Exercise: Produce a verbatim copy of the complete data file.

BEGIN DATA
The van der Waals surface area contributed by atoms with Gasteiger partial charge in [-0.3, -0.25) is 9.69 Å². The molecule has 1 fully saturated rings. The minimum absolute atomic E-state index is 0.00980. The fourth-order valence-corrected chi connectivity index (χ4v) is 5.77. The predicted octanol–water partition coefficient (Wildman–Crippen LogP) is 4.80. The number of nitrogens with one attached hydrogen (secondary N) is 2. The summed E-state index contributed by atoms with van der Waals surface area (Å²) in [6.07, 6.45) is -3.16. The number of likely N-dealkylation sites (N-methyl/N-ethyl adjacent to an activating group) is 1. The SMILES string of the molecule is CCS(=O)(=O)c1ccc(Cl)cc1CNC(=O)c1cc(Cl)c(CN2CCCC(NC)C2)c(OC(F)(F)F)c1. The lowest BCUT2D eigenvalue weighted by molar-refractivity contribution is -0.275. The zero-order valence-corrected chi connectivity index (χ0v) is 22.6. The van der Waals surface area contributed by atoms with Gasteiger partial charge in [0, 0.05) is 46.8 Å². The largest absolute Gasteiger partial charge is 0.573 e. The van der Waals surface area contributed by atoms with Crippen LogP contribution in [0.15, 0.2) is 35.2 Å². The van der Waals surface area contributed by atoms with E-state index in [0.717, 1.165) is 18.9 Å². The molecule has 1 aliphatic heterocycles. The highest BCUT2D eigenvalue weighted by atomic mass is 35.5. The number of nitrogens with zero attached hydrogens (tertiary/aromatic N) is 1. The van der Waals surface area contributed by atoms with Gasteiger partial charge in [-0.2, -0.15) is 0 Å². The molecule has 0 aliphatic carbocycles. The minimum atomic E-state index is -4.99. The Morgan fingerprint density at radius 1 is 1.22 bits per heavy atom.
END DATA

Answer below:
The van der Waals surface area contributed by atoms with Gasteiger partial charge in [-0.3, -0.25) is 9.69 Å². The molecule has 1 fully saturated rings. The minimum absolute atomic E-state index is 0.00980. The fourth-order valence-corrected chi connectivity index (χ4v) is 5.77. The predicted octanol–water partition coefficient (Wildman–Crippen LogP) is 4.80. The number of nitrogens with one attached hydrogen (secondary N) is 2. The summed E-state index contributed by atoms with van der Waals surface area (Å²) in [6.07, 6.45) is -3.16. The number of likely N-dealkylation sites (N-methyl/N-ethyl adjacent to an activating group) is 1. The SMILES string of the molecule is CCS(=O)(=O)c1ccc(Cl)cc1CNC(=O)c1cc(Cl)c(CN2CCCC(NC)C2)c(OC(F)(F)F)c1. The lowest BCUT2D eigenvalue weighted by molar-refractivity contribution is -0.275. The zero-order valence-corrected chi connectivity index (χ0v) is 22.6. The van der Waals surface area contributed by atoms with Gasteiger partial charge in [0, 0.05) is 46.8 Å². The largest absolute Gasteiger partial charge is 0.573 e. The van der Waals surface area contributed by atoms with Crippen LogP contribution in [0.15, 0.2) is 35.2 Å². The van der Waals surface area contributed by atoms with E-state index in [0.717, 1.165) is 18.9 Å². The molecule has 1 aliphatic heterocycles. The highest BCUT2D eigenvalue weighted by atomic mass is 35.5. The number of nitrogens with zero attached hydrogens (tertiary/aromatic N) is 1. The van der Waals surface area contributed by atoms with Gasteiger partial charge in [-0.2, -0.15) is 0 Å². The molecule has 0 aliphatic carbocycles. The minimum atomic E-state index is -4.99. The Morgan fingerprint density at radius 1 is 1.22 bits per heavy atom.